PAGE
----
29 Jun Characterization of Phrenic Nerve Response to Pulsed Field Ablation
Circulation: Arrhythmia and Electrophysiology, <a href=»https://www.ahajournals.org/toc/circep/15/6″>Volume 15, Issue 6</a>, Page e010127, June 1, 2022.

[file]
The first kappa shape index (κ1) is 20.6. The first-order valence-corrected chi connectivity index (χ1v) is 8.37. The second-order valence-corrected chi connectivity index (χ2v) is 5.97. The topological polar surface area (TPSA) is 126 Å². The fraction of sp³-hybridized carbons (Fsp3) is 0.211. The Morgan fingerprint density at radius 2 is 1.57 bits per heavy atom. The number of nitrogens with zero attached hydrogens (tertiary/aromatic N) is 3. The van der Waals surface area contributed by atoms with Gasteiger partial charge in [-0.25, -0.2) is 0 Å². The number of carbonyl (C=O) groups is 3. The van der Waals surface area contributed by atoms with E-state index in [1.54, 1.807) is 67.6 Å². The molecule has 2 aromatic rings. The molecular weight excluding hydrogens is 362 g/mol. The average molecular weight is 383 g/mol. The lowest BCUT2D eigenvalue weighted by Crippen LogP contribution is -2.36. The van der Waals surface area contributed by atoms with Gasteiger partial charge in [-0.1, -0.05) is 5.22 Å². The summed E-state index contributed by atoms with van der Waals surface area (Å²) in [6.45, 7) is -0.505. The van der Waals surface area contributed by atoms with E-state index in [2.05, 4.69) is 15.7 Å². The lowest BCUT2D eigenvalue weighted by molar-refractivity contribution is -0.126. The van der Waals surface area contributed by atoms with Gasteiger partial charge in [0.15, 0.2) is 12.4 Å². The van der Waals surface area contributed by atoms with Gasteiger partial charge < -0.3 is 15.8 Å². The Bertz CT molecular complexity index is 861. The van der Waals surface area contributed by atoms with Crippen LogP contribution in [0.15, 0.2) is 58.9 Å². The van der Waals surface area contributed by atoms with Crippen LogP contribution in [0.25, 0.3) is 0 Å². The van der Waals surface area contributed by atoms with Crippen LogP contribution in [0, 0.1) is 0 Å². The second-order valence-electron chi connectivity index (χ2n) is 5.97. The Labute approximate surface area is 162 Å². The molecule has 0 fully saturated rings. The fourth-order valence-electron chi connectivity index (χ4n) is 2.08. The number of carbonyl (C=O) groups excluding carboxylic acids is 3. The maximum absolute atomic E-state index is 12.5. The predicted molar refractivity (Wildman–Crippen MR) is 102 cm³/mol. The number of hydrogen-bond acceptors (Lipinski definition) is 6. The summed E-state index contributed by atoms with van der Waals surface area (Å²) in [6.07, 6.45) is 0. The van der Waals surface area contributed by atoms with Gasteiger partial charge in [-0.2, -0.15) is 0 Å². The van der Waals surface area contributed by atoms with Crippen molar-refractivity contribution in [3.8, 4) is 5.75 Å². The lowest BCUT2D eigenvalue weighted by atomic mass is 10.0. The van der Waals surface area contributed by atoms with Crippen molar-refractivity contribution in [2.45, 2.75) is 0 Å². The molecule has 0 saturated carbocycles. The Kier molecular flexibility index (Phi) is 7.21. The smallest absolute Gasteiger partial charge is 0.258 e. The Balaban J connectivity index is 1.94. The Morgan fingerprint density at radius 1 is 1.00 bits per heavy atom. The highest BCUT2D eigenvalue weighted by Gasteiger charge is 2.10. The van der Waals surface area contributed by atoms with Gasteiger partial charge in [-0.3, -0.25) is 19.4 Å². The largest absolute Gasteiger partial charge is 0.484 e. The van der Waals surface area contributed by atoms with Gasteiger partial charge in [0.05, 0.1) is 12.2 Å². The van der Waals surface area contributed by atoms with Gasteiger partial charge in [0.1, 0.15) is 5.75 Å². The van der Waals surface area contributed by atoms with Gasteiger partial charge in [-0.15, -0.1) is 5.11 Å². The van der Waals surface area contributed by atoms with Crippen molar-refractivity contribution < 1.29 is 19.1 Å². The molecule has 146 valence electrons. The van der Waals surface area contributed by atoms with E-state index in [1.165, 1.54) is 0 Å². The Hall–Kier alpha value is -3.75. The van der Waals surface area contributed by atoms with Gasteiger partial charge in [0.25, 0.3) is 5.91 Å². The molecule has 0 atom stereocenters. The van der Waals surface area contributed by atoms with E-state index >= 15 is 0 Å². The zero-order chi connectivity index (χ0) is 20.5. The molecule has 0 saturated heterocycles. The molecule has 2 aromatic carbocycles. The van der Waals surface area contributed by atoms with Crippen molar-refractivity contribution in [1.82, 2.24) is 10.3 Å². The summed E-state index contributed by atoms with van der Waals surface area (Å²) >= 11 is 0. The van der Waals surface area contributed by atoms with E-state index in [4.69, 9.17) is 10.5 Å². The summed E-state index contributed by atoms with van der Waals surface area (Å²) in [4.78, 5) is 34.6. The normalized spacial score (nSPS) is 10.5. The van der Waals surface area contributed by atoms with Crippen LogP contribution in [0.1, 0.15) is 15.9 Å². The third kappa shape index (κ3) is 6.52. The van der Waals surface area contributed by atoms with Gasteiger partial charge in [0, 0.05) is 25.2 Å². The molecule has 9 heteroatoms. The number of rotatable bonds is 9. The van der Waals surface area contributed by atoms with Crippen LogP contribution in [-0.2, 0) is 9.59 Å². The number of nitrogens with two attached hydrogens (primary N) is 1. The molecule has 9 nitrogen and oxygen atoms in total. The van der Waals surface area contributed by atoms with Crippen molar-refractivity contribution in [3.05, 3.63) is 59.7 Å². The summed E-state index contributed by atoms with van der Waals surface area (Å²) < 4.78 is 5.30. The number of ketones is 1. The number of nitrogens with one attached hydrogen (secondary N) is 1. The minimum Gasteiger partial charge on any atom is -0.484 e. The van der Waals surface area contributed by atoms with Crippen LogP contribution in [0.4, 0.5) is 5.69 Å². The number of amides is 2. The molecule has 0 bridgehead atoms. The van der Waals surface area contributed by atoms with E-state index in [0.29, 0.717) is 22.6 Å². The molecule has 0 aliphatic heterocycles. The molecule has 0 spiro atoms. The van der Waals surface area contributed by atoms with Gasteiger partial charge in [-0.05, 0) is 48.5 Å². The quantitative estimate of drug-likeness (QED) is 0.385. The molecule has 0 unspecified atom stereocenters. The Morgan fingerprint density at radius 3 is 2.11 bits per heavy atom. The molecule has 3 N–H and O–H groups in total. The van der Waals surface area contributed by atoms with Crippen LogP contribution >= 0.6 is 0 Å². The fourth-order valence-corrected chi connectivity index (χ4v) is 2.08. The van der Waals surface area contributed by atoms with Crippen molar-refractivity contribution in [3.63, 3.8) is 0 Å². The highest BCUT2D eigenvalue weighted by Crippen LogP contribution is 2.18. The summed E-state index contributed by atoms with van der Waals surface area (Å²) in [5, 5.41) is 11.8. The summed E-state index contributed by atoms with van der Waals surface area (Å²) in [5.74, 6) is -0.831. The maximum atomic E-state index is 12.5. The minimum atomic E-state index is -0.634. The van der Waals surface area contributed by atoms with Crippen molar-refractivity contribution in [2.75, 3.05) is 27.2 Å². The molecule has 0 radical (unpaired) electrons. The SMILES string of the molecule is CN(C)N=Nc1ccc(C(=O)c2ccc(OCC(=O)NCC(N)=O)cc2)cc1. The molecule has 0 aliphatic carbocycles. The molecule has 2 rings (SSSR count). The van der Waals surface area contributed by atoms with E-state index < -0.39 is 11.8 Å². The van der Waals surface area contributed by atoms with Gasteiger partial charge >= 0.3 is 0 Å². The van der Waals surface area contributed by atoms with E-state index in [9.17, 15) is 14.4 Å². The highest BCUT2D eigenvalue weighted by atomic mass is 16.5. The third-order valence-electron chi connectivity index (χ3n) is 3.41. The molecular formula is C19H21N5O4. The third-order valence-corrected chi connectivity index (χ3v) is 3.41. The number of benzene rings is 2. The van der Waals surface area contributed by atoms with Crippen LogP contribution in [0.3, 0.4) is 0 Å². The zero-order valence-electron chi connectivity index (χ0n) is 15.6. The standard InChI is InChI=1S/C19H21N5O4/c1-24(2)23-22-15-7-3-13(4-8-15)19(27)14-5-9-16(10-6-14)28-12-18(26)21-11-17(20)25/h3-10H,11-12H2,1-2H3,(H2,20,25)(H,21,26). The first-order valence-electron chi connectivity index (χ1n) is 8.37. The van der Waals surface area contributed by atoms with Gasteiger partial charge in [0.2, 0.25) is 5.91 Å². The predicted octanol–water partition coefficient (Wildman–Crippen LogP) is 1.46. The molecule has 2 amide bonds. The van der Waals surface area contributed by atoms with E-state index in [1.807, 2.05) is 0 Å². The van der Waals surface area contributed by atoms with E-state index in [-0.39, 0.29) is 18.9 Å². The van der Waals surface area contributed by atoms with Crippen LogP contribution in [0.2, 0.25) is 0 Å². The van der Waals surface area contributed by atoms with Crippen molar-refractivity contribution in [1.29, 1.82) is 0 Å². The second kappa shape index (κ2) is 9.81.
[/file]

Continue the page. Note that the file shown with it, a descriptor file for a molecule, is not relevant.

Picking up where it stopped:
Background:Phrenic nerve palsy is a well-known complication of cardiac ablation, resulting from the application of direct thermal energy. Emerging pulsed field ablation (PFA) may reduce the risk of phrenic nerve injury but has not been well characterized.Methods:Accelerometers and continuous pacing were used during PFA deliveries in a porcine model. Acute dose response was established in a first experimental phase with ascending PFA intensity delivered to the phrenic nerve (n=12). In a second phase, nerves were targeted with a single ablation level to observe the effect of repetitive ablations on nerve function (n=4). A third chronic phase characterized assessed histopathology of nerves adjacent to ablated cardiac tissue (n=6).Results:Acutely, we observed a dose-dependent response in phrenic nerve function including reversible stunning (R2=0.965,P<0.001). Furthermore, acute results demonstrated that phrenic nerve function responded to varying levels of PFA and catheter proximity placements, resulting in either: no effect, effect, or stunning. In the chronic study phase, successful isolation of superior vena cava at a dose not predicted to cause phrenic nerve dysfunction was associated with normal phrenic nerve function and normal phrenic nerve histopathology at 4 weeks.Conclusions:Proximity of the catheter to the phrenic nerve and the PFA dose level were critical for phrenic nerve response. Gross and histopathologic evaluation of phrenic nerves and diaphragms at a chronic time point yielded no injury. These results provide a basis for understanding the susceptibility and recovery of phrenic nerves in response to PFA and a need for appropriate caution in moving beyond animal models.